Article Text

PDF

PTU-104 Single Centre Management of Pyogenic Liver Abscesses: Surprisingly Poor but Mortality Still Low
  1. A Puri1,
  2. M Bhuva1,
  3. F Sampaziotis1,
  4. B Macfarlane1
  1. 1Gastroenterology, West Herts NHS Trust, Watford, UK

Abstract

Introduction Untreated, pyogenic liver abscesses have a mortality approaching 100%. Three admissions in a week sparked interest in the best management of this condition. Although common, no comprehensive management guidelines could be found, prompting further review into how well this condition was managed locally

Methods Retrospective analysis of all patients admitted to Watford Hospital between 2006 and 2011 with a diagnosis of pyogenic liver abscess. Data was collected to evaluate use of cultures, radiological intervention (aspiration or drain insertion), source of infection, investigation for cause, follow up and outcome

Results Fourty four admissions were identified: 39 patients with 5 re-admissions. Mean age was 62 yrs, 59% male, 41% female. Eleven patients were managed by the Gastro team.

Assumption of source was made on CT imaging results: 46% presumed portal translocation (most diverticular disease), 36% biliary, 18% unidentified. Blood cultures were taken in 24 patients (42% positive). Abscess aspirates were taken in 33 cases, sent for culture in 30 (50% positive). Presumed biliary or unidentified sources grew gramme negative organisms in 12/13 cases. Presumed portal sources grew gramme positives in 7/8 and anaerobes 1/8.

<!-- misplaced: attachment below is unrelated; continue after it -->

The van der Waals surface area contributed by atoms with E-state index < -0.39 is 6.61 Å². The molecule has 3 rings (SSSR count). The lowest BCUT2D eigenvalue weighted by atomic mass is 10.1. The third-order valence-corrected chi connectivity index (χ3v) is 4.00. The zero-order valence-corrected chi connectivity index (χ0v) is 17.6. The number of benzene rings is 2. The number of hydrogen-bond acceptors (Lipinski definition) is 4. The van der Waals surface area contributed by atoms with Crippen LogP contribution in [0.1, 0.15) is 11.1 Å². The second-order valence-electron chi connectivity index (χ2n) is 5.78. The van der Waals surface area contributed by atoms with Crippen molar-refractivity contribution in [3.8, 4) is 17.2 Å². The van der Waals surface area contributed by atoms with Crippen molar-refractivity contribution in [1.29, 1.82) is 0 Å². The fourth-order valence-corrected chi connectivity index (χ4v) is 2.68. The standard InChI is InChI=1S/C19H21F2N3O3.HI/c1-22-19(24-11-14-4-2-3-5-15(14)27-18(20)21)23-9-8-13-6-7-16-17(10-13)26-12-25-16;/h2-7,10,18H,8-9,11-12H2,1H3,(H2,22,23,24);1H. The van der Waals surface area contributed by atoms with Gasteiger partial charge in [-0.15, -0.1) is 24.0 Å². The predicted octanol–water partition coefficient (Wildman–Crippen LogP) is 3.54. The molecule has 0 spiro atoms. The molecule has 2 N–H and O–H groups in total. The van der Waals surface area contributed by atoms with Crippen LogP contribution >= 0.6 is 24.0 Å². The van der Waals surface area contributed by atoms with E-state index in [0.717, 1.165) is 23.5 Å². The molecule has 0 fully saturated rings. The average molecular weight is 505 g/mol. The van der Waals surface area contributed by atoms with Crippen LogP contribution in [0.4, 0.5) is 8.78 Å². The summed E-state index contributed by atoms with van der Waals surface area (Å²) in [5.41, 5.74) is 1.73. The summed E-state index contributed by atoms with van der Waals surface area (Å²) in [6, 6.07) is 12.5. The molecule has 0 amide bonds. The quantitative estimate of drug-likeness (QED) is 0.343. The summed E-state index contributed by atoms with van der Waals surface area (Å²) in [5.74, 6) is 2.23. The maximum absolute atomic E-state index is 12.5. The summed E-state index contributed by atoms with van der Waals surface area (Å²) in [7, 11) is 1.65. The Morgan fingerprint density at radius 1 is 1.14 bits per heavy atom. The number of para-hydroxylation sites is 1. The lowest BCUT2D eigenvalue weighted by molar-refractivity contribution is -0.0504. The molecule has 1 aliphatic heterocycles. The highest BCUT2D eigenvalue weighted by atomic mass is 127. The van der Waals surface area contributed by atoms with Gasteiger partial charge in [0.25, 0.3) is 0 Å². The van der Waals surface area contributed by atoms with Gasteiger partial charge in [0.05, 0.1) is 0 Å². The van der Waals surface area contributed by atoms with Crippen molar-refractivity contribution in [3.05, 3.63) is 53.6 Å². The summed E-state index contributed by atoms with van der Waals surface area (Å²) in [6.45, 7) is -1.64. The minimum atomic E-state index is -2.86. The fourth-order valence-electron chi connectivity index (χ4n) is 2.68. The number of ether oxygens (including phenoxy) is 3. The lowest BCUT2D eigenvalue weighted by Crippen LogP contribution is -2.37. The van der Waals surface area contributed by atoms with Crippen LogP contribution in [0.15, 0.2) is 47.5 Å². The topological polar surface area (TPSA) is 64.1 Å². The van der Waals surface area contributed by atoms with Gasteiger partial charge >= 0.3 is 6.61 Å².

Abscess size was < 3 cm in 5 cases (incl. 2 readmissions). Four received anitbiotics (Abc) alone:resolution in 3/4, 1/4 no follow up. One was managed to resolution with Abc and aspiration. Mean length of stay was 11 days.

In 6 patients the abscess was 3–5 cm. In this group, 1 patient with malignancy died, 1 treated successfully with Abc alone. The remaining 4 were treated with Abc and aspiration: 1/4 resolution, 1/4 readmitted, 2/4 no follow up. Mean length of stay 15 days.

Thirty three patients had abscesses > 5 cm (incl. 3 readmissions). Nineteen were treated with Abc and drainage: 2/19 had underlying malignancy and died, 6/19 resolution, 3/19 readmitted, 7/19 no follow up, 1/19 referred to surgery. Of the remaining fourteen, 3/14 had Abc alone (2 resolved, 1 patient with two readmissions no follow up), 1/14 a readmission referred for surgery and 10/14 Abc and aspiration. Outcome in these ten: 1/10 mutiple aspiration, 2/10 drain insertion, 1/10 surgical referral, 1/10 readmitted, 1/10 partial response, 3/10 no follow up, 1/10 resolution. Mean length of stay in > 5 cm group : 27 days.

Overall in all patients: investigation for cause limited to 3 colonoscopies and 1 ERCP, follow up inadequate in 15 (38%), mortality 8%.

Conclusion Management of this serious condition was remarkably poor, with limited use of cultures, inconsistant radiologic intervention, no search for cause, and scanty follow up. Despite this confirmed mortality was just 8%.Guidelines for future management have been drawn up including recommendation that all patients are looked after by the Gastro team.

Disclosure of Interest None Declared

Statistics from Altmetric.com

Request permissions

If you wish to reuse any or all of this article please use the link below which will take you to the Copyright Clearance Center’s RightsLink service. You will be able to get a quick price and instant permission to reuse the content in many different ways.